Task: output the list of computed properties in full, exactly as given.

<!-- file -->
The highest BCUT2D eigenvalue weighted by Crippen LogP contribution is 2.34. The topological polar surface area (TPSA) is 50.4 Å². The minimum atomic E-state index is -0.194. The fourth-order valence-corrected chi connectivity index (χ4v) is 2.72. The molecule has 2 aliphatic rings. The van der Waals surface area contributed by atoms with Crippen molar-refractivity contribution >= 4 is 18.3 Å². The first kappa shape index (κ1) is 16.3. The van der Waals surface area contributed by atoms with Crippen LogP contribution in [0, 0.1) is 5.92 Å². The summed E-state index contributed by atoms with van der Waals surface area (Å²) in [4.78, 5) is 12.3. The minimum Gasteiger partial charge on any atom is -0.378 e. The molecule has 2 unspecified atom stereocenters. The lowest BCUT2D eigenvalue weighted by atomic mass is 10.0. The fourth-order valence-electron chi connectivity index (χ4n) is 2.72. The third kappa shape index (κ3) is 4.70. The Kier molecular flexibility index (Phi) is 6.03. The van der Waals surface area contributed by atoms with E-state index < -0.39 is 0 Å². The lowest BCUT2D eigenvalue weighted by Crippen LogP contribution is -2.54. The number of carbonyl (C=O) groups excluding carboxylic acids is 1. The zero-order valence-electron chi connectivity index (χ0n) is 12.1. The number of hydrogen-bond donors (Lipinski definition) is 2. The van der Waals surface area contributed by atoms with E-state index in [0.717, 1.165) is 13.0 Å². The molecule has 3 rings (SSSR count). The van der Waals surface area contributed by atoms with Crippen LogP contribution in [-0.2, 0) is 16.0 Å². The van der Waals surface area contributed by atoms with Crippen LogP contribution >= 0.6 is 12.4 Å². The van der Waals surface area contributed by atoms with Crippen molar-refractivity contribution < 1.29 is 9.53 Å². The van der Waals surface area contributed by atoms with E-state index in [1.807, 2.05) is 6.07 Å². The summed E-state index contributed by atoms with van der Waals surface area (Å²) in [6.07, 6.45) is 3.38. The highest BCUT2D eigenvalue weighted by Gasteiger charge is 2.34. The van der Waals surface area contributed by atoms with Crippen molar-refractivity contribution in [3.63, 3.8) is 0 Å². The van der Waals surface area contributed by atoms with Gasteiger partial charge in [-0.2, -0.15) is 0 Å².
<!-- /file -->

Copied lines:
The highest BCUT2D eigenvalue weighted by Crippen LogP contribution is 2.34. The topological polar surface area (TPSA) is 50.4 Å². The minimum atomic E-state index is -0.194. The fourth-order valence-corrected chi connectivity index (χ4v) is 2.72. The molecule has 2 aliphatic rings. The van der Waals surface area contributed by atoms with Crippen molar-refractivity contribution >= 4 is 18.3 Å². The first kappa shape index (κ1) is 16.3. The van der Waals surface area contributed by atoms with Crippen LogP contribution in [0, 0.1) is 5.92 Å². The summed E-state index contributed by atoms with van der Waals surface area (Å²) in [4.78, 5) is 12.3. The minimum Gasteiger partial charge on any atom is -0.378 e. The molecule has 2 unspecified atom stereocenters. The lowest BCUT2D eigenvalue weighted by atomic mass is 10.0. The fourth-order valence-electron chi connectivity index (χ4n) is 2.72. The third kappa shape index (κ3) is 4.70. The Kier molecular flexibility index (Phi) is 6.03. The van der Waals surface area contributed by atoms with E-state index < -0.39 is 0 Å². The lowest BCUT2D eigenvalue weighted by Crippen LogP contribution is -2.54. The number of carbonyl (C=O) groups excluding carboxylic acids is 1. The zero-order valence-electron chi connectivity index (χ0n) is 12.1. The number of hydrogen-bond donors (Lipinski definition) is 2. The van der Waals surface area contributed by atoms with E-state index in [0.717, 1.165) is 13.0 Å². The molecule has 3 rings (SSSR count). The van der Waals surface area contributed by atoms with Crippen LogP contribution in [-0.2, 0) is 16.0 Å². The van der Waals surface area contributed by atoms with Crippen LogP contribution >= 0.6 is 12.4 Å². The van der Waals surface area contributed by atoms with Crippen molar-refractivity contribution < 1.29 is 9.53 Å². The van der Waals surface area contributed by atoms with E-state index in [1.807, 2.05) is 6.07 Å². The summed E-state index contributed by atoms with van der Waals surface area (Å²) in [6.07, 6.45) is 3.38. The highest BCUT2D eigenvalue weighted by Gasteiger charge is 2.34. The van der Waals surface area contributed by atoms with Crippen molar-refractivity contribution in [3.63, 3.8) is 0 Å². The van der Waals surface area contributed by atoms with Gasteiger partial charge in [-0.2, -0.15) is 0 Å².